Community Store at 5
SARANAC LAKE – Five years after it launched to much fanfare, business continues to be steady at the Saranac Lake Community Store, although it’s not yet turning a profit.
Revenue from sales has increased each year, the store has a strong customer base and has maintained a solid retail presence in a downtown that’s seen its share of empty storefronts.
However, New York’s first-ever community-owned department store also faces some challenges. Although sales have improved, the business has taken a loss every year. It’s also struggled to draw in more people from the community, including those who’d rather shop online or travel to big-box stores in Plattsburgh or Malone, or to shop in the many stores in nearby Lake Placid.
“We still have our work cut out for us in terms of getting more local people to step over the threshold,” said store co-founder and President Melinda Little.
Located at 97 Main St., across the street from a renovation project at The Hotel Saranac, the Community Store sells clothing for kids and adults, books, crafts, glassware, kitchenware, sheets, pillows and locally made products like food and jewelry.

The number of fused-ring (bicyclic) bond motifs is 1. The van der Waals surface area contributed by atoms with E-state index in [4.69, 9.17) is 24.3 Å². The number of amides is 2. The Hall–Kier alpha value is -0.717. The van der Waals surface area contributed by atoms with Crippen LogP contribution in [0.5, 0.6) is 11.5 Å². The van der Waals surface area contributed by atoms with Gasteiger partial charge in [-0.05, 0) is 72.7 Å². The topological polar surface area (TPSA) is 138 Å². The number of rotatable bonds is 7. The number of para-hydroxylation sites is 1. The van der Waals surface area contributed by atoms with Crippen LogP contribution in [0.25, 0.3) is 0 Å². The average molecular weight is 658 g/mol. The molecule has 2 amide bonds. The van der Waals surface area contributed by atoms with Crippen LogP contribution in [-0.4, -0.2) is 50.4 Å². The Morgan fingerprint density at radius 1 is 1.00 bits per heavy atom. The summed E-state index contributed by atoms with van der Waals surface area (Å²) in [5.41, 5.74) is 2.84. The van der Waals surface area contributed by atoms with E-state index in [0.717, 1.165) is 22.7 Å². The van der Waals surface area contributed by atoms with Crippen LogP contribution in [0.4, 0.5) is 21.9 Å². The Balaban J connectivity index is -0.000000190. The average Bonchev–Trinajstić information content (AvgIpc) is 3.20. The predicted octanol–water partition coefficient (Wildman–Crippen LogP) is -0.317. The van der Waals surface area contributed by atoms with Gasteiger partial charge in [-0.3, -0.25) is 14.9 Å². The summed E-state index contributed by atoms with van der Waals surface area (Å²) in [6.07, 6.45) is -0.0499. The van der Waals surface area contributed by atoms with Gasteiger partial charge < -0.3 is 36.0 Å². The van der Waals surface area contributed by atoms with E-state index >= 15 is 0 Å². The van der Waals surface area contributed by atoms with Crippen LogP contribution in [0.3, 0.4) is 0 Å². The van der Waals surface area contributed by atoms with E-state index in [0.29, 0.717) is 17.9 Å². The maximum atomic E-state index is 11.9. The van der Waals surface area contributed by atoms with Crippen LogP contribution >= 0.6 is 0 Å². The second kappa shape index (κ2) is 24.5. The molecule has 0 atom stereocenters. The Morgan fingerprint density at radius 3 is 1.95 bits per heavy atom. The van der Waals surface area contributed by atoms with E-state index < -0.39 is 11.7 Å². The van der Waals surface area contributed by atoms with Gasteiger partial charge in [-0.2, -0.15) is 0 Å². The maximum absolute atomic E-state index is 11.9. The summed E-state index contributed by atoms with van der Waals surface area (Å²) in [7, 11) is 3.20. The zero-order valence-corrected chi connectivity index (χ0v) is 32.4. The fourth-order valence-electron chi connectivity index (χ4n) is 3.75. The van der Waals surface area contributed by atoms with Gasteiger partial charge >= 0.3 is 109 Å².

The store traces its roots to 2002, when the village’s 40,000-square-foot Ames department store shut its doors. When that happened, many local residents were forced to drive elsewhere to get basic goods that they couldn’t find locally. Local drug and hardware stores expanded their offerings to fill some of the gap, but not all of it.
In 2006, after Walmart withdrew plans to build a 121,000-square-foot Supercenter in the village, a group of local residents proposed a homegrown solution, a department store that would be owned by residents of the community. They began selling $100 shares in a proposed Saranac Lake Community Store in July 2007.
It took longer than expected, but the group ended up raising $541,700 from 750 people. On Oct. 29, 2011, the store opened in a remodeled, 5,000-square-foot former restaurant.
“I think what has been really wonderful is there was this vision and the community bought into it,” Little said. “The staff, in large part Craig Waters who’s been our manager/buyer from the get-go, was able to take that vision and actualize it.
“The idea is this is a place you can walk into and, it’s not a huge department store, but you can find some of what you’d find in a large department store,” said Community Store board member Leslie Karasin.